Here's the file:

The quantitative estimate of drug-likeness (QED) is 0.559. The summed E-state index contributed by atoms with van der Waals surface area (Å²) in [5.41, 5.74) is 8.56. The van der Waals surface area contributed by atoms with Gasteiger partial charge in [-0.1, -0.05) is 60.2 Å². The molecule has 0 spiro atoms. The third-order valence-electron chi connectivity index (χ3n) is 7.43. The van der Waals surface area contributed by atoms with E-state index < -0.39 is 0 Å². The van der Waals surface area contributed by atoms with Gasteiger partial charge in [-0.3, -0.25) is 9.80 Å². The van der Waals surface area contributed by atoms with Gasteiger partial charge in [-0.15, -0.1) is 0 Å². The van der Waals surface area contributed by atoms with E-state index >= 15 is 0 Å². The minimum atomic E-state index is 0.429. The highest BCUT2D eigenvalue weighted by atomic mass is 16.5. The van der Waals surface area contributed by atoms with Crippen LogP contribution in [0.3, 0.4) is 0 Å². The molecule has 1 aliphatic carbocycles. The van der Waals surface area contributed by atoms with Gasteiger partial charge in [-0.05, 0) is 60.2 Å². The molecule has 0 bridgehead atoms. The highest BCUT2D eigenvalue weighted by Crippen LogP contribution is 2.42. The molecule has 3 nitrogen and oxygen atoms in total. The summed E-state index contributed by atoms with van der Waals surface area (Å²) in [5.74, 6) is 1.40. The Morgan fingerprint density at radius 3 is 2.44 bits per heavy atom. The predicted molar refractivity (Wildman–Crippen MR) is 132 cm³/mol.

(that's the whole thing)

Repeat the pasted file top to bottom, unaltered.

The quantitative estimate of drug-likeness (QED) is 0.559. The summed E-state index contributed by atoms with van der Waals surface area (Å²) in [5.41, 5.74) is 8.56. The van der Waals surface area contributed by atoms with Gasteiger partial charge in [-0.1, -0.05) is 60.2 Å². The molecule has 0 spiro atoms. The third-order valence-electron chi connectivity index (χ3n) is 7.43. The van der Waals surface area contributed by atoms with E-state index < -0.39 is 0 Å². The van der Waals surface area contributed by atoms with Gasteiger partial charge in [-0.3, -0.25) is 9.80 Å². The van der Waals surface area contributed by atoms with Gasteiger partial charge in [-0.15, -0.1) is 0 Å². The van der Waals surface area contributed by atoms with E-state index >= 15 is 0 Å². The minimum atomic E-state index is 0.429. The highest BCUT2D eigenvalue weighted by atomic mass is 16.5. The van der Waals surface area contributed by atoms with Crippen LogP contribution in [0.3, 0.4) is 0 Å². The molecule has 1 aliphatic carbocycles. The van der Waals surface area contributed by atoms with Gasteiger partial charge in [-0.05, 0) is 60.2 Å². The molecule has 0 bridgehead atoms. The highest BCUT2D eigenvalue weighted by Crippen LogP contribution is 2.42. The molecule has 3 nitrogen and oxygen atoms in total. The summed E-state index contributed by atoms with van der Waals surface area (Å²) in [5.74, 6) is 1.40. The Morgan fingerprint density at radius 3 is 2.44 bits per heavy atom. The predicted molar refractivity (Wildman–Crippen MR) is 132 cm³/mol.